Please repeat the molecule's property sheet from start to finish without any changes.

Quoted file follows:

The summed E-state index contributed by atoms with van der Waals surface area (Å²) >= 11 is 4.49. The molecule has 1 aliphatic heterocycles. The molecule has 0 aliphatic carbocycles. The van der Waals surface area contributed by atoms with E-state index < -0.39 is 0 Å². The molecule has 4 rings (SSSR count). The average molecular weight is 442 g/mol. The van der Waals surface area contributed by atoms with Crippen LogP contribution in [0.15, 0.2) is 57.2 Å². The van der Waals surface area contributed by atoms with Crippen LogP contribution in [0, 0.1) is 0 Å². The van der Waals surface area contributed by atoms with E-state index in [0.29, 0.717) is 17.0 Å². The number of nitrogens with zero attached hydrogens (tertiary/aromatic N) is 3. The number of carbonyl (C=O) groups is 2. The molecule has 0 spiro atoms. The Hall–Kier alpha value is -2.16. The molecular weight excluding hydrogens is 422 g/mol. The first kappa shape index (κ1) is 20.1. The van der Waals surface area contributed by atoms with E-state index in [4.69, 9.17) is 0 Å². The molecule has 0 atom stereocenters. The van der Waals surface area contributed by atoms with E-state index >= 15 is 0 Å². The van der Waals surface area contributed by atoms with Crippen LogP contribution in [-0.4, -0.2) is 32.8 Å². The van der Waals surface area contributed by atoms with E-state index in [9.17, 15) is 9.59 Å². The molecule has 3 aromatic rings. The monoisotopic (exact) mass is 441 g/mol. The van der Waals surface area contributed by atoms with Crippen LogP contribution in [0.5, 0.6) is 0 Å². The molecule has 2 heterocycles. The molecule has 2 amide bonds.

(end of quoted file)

The summed E-state index contributed by atoms with van der Waals surface area (Å²) >= 11 is 4.49. The molecule has 1 aliphatic heterocycles. The molecule has 0 aliphatic carbocycles. The van der Waals surface area contributed by atoms with E-state index < -0.39 is 0 Å². The molecule has 4 rings (SSSR count). The average molecular weight is 442 g/mol. The van der Waals surface area contributed by atoms with Crippen LogP contribution in [0.15, 0.2) is 57.2 Å². The van der Waals surface area contributed by atoms with Crippen LogP contribution in [0, 0.1) is 0 Å². The van der Waals surface area contributed by atoms with E-state index in [0.29, 0.717) is 17.0 Å². The number of nitrogens with zero attached hydrogens (tertiary/aromatic N) is 3. The number of carbonyl (C=O) groups is 2. The molecule has 0 spiro atoms. The Hall–Kier alpha value is -2.16. The molecular weight excluding hydrogens is 422 g/mol. The first kappa shape index (κ1) is 20.1. The van der Waals surface area contributed by atoms with E-state index in [4.69, 9.17) is 0 Å². The molecule has 0 atom stereocenters. The van der Waals surface area contributed by atoms with E-state index >= 15 is 0 Å². The van der Waals surface area contributed by atoms with Crippen LogP contribution in [-0.4, -0.2) is 32.8 Å². The van der Waals surface area contributed by atoms with E-state index in [9.17, 15) is 9.59 Å². The molecule has 3 aromatic rings. The monoisotopic (exact) mass is 441 g/mol. The van der Waals surface area contributed by atoms with Crippen LogP contribution in [0.5, 0.6) is 0 Å². The molecule has 2 heterocycles. The molecule has 2 amide bonds.